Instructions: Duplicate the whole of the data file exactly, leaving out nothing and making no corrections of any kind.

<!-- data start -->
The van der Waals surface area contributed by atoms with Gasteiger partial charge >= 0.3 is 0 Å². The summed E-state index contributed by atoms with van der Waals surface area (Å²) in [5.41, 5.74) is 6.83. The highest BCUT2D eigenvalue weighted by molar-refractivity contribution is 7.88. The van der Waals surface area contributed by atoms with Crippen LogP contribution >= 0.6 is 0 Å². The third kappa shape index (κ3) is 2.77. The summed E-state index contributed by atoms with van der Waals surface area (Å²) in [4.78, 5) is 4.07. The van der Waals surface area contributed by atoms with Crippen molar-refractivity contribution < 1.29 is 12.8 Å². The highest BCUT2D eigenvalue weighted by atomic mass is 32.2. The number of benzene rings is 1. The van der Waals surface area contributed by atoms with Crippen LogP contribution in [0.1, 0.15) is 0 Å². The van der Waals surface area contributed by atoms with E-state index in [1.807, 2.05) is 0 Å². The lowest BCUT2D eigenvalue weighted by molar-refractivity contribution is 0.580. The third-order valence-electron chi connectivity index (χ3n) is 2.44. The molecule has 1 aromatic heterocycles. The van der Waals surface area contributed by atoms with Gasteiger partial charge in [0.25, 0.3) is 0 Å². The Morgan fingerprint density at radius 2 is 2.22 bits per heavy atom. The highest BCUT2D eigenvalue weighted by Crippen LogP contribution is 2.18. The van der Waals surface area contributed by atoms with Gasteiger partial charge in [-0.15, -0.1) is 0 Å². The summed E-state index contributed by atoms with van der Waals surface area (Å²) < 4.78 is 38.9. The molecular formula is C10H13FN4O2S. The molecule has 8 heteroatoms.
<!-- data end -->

The van der Waals surface area contributed by atoms with Gasteiger partial charge >= 0.3 is 0 Å². The summed E-state index contributed by atoms with van der Waals surface area (Å²) in [5.41, 5.74) is 6.83. The highest BCUT2D eigenvalue weighted by molar-refractivity contribution is 7.88. The van der Waals surface area contributed by atoms with Crippen LogP contribution >= 0.6 is 0 Å². The third kappa shape index (κ3) is 2.77. The summed E-state index contributed by atoms with van der Waals surface area (Å²) in [4.78, 5) is 4.07. The van der Waals surface area contributed by atoms with Crippen molar-refractivity contribution < 1.29 is 12.8 Å². The highest BCUT2D eigenvalue weighted by atomic mass is 32.2. The number of benzene rings is 1. The van der Waals surface area contributed by atoms with Crippen LogP contribution in [0.1, 0.15) is 0 Å². The van der Waals surface area contributed by atoms with E-state index in [1.807, 2.05) is 0 Å². The lowest BCUT2D eigenvalue weighted by molar-refractivity contribution is 0.580. The third-order valence-electron chi connectivity index (χ3n) is 2.44. The molecule has 1 aromatic heterocycles. The van der Waals surface area contributed by atoms with Gasteiger partial charge in [0.25, 0.3) is 0 Å². The Morgan fingerprint density at radius 2 is 2.22 bits per heavy atom. The highest BCUT2D eigenvalue weighted by Crippen LogP contribution is 2.18. The van der Waals surface area contributed by atoms with Gasteiger partial charge in [-0.15, -0.1) is 0 Å². The summed E-state index contributed by atoms with van der Waals surface area (Å²) < 4.78 is 38.9. The molecular formula is C10H13FN4O2S. The molecule has 8 heteroatoms.